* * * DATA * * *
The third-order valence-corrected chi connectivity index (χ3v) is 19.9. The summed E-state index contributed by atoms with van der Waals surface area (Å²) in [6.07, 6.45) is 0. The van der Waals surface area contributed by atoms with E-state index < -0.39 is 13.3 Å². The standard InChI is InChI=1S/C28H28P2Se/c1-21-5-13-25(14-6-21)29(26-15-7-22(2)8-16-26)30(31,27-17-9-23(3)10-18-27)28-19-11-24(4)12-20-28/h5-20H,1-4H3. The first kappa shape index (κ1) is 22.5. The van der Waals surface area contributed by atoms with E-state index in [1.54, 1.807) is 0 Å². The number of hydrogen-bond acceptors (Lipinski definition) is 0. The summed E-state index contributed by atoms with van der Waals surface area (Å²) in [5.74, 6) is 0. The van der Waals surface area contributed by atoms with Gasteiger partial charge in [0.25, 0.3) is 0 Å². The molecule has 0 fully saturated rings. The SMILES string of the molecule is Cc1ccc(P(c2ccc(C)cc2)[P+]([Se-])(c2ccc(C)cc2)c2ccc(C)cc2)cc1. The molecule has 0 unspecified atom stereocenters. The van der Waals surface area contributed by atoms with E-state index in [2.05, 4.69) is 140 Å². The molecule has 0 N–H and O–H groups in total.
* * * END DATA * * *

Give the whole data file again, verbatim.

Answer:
The third-order valence-corrected chi connectivity index (χ3v) is 19.9. The summed E-state index contributed by atoms with van der Waals surface area (Å²) in [6.07, 6.45) is 0. The van der Waals surface area contributed by atoms with E-state index < -0.39 is 13.3 Å². The standard InChI is InChI=1S/C28H28P2Se/c1-21-5-13-25(14-6-21)29(26-15-7-22(2)8-16-26)30(31,27-17-9-23(3)10-18-27)28-19-11-24(4)12-20-28/h5-20H,1-4H3. The first kappa shape index (κ1) is 22.5. The van der Waals surface area contributed by atoms with E-state index in [1.54, 1.807) is 0 Å². The number of hydrogen-bond acceptors (Lipinski definition) is 0. The summed E-state index contributed by atoms with van der Waals surface area (Å²) in [5.74, 6) is 0. The van der Waals surface area contributed by atoms with Gasteiger partial charge in [0.25, 0.3) is 0 Å². The molecule has 0 fully saturated rings. The SMILES string of the molecule is Cc1ccc(P(c2ccc(C)cc2)[P+]([Se-])(c2ccc(C)cc2)c2ccc(C)cc2)cc1. The molecule has 0 unspecified atom stereocenters. The van der Waals surface area contributed by atoms with E-state index in [2.05, 4.69) is 140 Å². The molecule has 0 N–H and O–H groups in total.